11. GrapeEnvyGuy

    VAWineWoogie & Will H – I could’ve said who it was, I suppose, but we’re going to leave it at Bob for now.

    Kim – thanks for the support! And with what you described, sometimes crap just happens. It sounds like the winery in question did a good job of standing behind their product, so that winery employee can bite it.

    Kurt – we’re going to keep it under our hats for the time being. I’d love to see this blow over.

  12. Jordan Harris

    Wow, glad I am no one has called me with a similar demand because that would not go over so well. Kudo’s to you for sticking to your guns. I am sure some of your readers probably caught on to the fact I started posting more on here once we got slammed. That is why google alerts exists people, to hear what is said about you. It is then that you can take a negative as a negative or as an opportunity. My getting slammed made me find this blog and opened some good conversation. In the end, it was a critical review that we clearly go caught on something that we were supposed to be doing and didn’t. Did I tell GEG or VWD to remove it, No, we discussed it and I think got better respect on both sides.

    In the end I wish people spent as much time doing their job as they do complaining about those that do better, or those that don’t find their wine or service good. When someone tells me that they don’t like my Chardonnay, my first question is what type of wine do you normally like and go from there. If they normally like the type of wine I thought mine was then, well…I have some work to do and it isn’t telling that person they suck, or are stupid or anything like that, but it is to make my wine better.

    Would this person have done the same thing if their wine was published in a major print publication? Not all reviews are good. If you don’t want negative reviews from the public, don’t get into such a public industry. We winemakers all want to be front and center when it is a glowing review, but when there is some negative feedback for some reason some don’t maintain that same poise. Maybe it is because we have one chance every year and to mess it up really sucks, but instead of hiding from your problem, face it and make it better the next year.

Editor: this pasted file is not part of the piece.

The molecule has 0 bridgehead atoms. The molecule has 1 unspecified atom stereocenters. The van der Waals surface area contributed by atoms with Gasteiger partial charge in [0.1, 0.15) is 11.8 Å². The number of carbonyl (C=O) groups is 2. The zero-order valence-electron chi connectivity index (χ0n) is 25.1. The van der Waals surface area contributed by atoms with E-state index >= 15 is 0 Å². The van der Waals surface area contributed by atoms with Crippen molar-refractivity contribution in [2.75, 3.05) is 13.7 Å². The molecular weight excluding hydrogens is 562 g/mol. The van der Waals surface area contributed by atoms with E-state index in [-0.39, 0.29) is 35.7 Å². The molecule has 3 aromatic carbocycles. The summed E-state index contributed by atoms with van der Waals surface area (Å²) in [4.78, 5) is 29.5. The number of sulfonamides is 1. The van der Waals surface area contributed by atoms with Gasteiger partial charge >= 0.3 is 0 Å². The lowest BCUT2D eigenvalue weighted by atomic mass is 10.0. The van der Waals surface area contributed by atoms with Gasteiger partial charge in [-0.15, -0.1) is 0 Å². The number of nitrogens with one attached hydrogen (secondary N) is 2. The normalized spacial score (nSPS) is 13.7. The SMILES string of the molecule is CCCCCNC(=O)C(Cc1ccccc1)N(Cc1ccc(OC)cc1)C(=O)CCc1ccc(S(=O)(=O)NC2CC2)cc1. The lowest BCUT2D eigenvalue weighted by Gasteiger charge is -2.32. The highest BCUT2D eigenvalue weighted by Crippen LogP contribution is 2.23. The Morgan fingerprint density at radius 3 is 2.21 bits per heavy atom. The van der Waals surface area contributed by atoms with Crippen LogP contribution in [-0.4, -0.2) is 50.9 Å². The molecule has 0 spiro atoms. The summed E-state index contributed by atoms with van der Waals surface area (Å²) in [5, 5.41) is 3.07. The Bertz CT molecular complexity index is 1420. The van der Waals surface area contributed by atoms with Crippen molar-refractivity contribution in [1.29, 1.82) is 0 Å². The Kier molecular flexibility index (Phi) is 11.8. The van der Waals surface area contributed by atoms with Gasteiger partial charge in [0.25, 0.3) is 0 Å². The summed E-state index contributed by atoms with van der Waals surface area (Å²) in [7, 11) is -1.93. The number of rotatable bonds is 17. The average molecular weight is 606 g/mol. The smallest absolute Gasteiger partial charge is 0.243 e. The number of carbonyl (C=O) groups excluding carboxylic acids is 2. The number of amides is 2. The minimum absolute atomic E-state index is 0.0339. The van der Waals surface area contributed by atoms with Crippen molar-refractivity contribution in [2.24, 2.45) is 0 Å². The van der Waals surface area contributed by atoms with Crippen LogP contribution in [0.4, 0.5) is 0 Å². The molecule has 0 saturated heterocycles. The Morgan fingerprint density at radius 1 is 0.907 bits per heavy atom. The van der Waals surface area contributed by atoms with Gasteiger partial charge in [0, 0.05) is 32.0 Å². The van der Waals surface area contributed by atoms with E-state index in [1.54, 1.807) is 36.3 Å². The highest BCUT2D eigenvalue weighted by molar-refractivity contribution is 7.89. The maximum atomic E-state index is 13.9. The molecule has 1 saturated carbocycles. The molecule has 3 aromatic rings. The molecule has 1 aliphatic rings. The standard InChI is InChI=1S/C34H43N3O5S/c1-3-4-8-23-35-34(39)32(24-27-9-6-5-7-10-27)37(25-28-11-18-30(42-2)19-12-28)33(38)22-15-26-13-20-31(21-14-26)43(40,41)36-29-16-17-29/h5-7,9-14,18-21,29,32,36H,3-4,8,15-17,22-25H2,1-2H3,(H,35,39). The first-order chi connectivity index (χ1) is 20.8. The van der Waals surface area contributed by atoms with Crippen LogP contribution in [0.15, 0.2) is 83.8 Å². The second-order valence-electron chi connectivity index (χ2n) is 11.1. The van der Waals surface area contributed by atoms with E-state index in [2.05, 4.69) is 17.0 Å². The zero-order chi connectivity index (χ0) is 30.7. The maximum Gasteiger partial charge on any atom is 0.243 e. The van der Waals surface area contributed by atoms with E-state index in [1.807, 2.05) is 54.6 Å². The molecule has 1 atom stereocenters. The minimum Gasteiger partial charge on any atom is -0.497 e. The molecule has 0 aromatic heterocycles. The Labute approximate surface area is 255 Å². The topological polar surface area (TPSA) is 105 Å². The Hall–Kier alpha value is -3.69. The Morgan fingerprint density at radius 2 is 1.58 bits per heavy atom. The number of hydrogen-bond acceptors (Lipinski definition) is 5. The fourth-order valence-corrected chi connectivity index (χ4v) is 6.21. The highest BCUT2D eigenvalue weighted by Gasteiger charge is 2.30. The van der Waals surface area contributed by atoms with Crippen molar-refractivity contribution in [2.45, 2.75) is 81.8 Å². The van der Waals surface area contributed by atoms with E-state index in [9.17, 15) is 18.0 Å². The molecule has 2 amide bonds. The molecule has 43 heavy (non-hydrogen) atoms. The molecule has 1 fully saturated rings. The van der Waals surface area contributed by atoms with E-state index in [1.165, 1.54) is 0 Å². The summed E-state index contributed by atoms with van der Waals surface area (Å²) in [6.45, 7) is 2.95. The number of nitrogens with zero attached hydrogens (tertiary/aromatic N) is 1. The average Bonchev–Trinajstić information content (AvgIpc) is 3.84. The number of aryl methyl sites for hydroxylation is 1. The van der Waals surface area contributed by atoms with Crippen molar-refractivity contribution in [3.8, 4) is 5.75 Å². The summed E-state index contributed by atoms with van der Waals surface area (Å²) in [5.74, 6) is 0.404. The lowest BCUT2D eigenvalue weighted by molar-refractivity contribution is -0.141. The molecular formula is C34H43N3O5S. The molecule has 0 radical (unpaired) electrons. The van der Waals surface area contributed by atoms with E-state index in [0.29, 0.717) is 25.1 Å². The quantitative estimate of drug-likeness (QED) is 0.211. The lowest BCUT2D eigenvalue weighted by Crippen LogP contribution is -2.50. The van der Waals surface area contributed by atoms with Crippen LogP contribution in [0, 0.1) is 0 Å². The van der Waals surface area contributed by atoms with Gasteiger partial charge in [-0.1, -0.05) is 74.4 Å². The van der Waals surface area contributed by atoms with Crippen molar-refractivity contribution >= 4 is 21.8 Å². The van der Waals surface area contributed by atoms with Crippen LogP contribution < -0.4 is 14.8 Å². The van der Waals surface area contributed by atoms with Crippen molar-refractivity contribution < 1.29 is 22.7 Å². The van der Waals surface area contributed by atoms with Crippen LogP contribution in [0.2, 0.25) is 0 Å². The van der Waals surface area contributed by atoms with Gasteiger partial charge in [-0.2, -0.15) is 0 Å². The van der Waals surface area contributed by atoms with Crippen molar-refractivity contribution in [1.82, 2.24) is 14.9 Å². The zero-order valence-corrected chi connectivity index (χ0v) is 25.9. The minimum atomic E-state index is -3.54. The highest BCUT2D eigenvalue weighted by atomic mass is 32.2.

I know for a fact that if and when GEG and VWD taste my Chardonnay, they are likely not going to love it. It is very classically New World (now there’s a new one for you, Classically New World…) Chardonnay which they profess to not like. C’est la Vie and they are pretty good about saying “Well…It is a big Chardonnay with oak or buttery influence which just isn’t my style”.

    I am waiting for someone to ding my on our blog. I don’t critically review individual wineries but I sure have my own beliefs on styles and winemaking techniques and I certainly don’t hide why I do what I do and why I don’t do certain things that others might. That could be an interesting day as I do need to be somewhat P.C. given that it is a winery site.

    Kim: Thanks so much for the Kudos!!! I enjoy making Viognier so I am glad you enjoyed. On top of that though, filters do just not work if you do your job correctly. There are very simple ways to test to ensure you will not have a problem. You can do filterabiliy testing after you pad filters to esnure your micro size lot that you run is clean, and anyone using a final filter membrane or absolute filter down to 0.45 microns (if a wine has the ability of re-fermenting then you better use these) then you simply do an integrity test. Before I bottle any wine that is filtered my bottle comes to me with a filter integrity test print out that shows that it has passed or failed and we both sign off on it. If you are doing this filtering in house, you must have a filter integrity test set up or at minimum do bubble testing (a winemaker should know what all this is). If a wine goes through a 0.45 micron filter that has been tested and passed, it will not re-ferment, period. If a wine re-ferments it is simply the winemakers fault.